Figure 1 is an algorithm for outpatient management of croup based on illness severity. 25 – 34 Keeping a symptomatic child calm by avoiding distressing procedures is important because agitation may worsen airway obstruction. Positioning the child so that he or she is comfortable is appropriate because no particular position has been shown to be more beneficial in the assessment. Oxygen should be administered when the child is hypoxic or in severe respiratory distress. Heliox, a helium-oxygen mixture, has been used to reduce airflow resistance and turbulence. Although case reports have been encouraging, a systematic review found insufficient evidence that heliox is beneficial for croup. 35 Likewise, studies do not support the routine use of exposure to cold air, antipyretics, analgesics, antitussives, decongestants, or prophylactic antibiotics.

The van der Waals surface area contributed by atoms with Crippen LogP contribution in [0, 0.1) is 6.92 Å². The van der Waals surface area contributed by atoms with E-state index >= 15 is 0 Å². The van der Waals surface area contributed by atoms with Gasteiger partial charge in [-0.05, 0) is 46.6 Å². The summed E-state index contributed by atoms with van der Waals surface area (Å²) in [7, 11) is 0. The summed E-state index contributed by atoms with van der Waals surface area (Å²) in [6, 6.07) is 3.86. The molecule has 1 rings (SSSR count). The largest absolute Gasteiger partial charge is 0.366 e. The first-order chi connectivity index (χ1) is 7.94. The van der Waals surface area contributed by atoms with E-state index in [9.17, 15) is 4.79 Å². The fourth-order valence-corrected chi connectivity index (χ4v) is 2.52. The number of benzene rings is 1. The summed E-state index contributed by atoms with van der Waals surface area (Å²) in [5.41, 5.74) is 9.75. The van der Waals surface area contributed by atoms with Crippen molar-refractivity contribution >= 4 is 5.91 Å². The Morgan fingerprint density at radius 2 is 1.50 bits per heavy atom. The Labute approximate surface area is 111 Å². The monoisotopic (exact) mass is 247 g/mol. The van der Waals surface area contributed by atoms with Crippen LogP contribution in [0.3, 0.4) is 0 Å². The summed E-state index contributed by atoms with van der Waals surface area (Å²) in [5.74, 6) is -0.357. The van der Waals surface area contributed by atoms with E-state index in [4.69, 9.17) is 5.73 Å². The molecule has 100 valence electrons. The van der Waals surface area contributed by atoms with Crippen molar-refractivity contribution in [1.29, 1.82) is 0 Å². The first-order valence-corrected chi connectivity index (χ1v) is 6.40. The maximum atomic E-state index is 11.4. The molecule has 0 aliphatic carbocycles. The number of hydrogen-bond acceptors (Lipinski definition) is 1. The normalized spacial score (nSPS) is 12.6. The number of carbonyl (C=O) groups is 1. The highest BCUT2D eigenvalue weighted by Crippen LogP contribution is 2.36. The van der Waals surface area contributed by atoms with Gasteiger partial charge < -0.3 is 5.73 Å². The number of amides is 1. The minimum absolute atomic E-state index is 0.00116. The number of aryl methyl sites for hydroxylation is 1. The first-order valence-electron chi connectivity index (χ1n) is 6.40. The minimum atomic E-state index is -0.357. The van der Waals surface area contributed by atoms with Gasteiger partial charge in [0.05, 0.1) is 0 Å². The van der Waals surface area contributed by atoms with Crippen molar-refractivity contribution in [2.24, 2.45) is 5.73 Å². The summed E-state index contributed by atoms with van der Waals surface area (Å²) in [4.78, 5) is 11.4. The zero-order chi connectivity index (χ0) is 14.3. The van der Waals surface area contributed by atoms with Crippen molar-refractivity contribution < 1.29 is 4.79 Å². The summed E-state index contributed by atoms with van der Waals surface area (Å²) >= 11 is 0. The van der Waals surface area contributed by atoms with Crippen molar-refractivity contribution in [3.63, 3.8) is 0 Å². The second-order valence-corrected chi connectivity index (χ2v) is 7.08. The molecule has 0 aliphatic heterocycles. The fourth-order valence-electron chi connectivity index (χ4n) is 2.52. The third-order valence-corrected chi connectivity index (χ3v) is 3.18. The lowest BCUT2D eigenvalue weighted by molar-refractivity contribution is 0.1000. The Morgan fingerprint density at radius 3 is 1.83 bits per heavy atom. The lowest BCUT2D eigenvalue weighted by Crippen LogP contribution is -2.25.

What will they do for you in the ER? As they evaluate your child, they should encourage you to hold him in your lap, remember to keep him calm. They might measure his blood oxygen level, with an oximeter or “pulse-ox.” This uses a small light source that is wrapped around a finger or toe and helps determine how your child is breathing. They might have you blow cool mist in front of your child’s face. If your child’s croup is severe enough (which is why you’re in the ER), they may give him vaporized Epinephrine to breathe with the cool mist. This works quickly to open the airways. Depending on the situation, the ER physician may recommend a short course of steroids. Don’t worry; this is not the “body-building” type of steroids. These will help keep the air passages open over the next few hours to days. Your child will only be on the steroids for a few days, there are no side effects to worry about when used for this short time. The first dose often needs to be given as an injection, since the child with severe breathing difficulty is in no mood to take an oral medication, or he may throw it up.